Symptoms of NoV Infection

According to the CDC, the usual time from exposure to onset of symptoms is 24 to 48 hours but can be as short as 12 hours. This illness is characterized by:

  • Sudden-onset vomiting,
  • Watery, non-bloody diarrhea with abdominal cramps, and
  • Nausea.

How People Become Infected

According to the CDC, NoVs are highly contagious, with as few as 10-100 virus particles being sufficient to cause infection. NoVs are transmitted primarily through food or water contaminated with fecal material. NoVs can also spread via droplets of vomit. Transmission can also occur indirectly when the virus is transferred to the mouth via the hands after contact with environmental surfaces that have been contaminated with either feces or vomit. NoVs are quite stable in the environment and can survive freezing.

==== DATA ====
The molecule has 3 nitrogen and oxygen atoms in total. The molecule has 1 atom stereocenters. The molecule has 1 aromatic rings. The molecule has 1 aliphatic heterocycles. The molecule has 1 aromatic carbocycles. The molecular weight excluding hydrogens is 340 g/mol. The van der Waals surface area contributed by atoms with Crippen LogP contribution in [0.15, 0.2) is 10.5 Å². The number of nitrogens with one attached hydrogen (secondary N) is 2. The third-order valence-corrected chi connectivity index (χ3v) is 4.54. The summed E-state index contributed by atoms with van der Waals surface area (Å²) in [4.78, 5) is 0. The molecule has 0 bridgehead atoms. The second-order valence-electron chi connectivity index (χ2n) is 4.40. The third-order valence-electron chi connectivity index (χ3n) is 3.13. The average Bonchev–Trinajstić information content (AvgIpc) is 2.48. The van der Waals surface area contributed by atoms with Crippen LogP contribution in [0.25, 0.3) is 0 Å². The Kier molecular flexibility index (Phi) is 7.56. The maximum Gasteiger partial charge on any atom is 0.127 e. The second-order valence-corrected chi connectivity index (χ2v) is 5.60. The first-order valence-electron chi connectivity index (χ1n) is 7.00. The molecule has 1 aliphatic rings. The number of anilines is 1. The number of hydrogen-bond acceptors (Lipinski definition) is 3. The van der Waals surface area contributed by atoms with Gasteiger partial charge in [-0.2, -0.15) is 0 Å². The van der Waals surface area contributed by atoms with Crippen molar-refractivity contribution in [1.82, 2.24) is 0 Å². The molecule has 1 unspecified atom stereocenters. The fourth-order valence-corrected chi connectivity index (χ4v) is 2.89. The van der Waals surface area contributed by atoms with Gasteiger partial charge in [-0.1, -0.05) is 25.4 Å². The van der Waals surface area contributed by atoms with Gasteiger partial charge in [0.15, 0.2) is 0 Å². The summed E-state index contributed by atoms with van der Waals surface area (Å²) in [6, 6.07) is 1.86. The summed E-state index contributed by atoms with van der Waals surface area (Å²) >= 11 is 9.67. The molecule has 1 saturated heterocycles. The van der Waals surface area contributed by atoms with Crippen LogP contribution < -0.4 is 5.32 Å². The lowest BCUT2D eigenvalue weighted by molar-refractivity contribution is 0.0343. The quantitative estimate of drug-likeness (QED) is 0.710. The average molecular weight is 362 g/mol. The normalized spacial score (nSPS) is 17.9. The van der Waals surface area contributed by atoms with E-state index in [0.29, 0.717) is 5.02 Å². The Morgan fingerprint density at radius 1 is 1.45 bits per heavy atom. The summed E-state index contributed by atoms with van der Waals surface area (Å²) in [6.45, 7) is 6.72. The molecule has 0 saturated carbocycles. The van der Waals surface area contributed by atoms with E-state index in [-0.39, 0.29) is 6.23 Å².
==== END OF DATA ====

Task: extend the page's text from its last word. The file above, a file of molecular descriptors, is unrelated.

Treatment Options

There are no antiviral drugs for treatment of NoV infections, and no vaccines are currently available. Illness usually lasts 24 to 60 hours. Dehydration is the most common complication and may require intravenous replacement fluids.

How to Limit NoV Transmission

  • Practice good hand hygiene: After using the restroom, sneezing, coughing, and before and after food preparation, all employees should:
    • wash their hands with warm running water and soap, using friction for 15-20 seconds,
    • dry hands with a single-service paper towel or air dryer, or
    • if soap and water are not available, use a waterless, alcohol-based hand rub with a minimum ethanol concentration of 60%.
  • After handling contaminated materials avoid:
    • touching the face, especially the mouth; and
    • eating, drinking, smoking, applying lip balm or any facial cosmetics.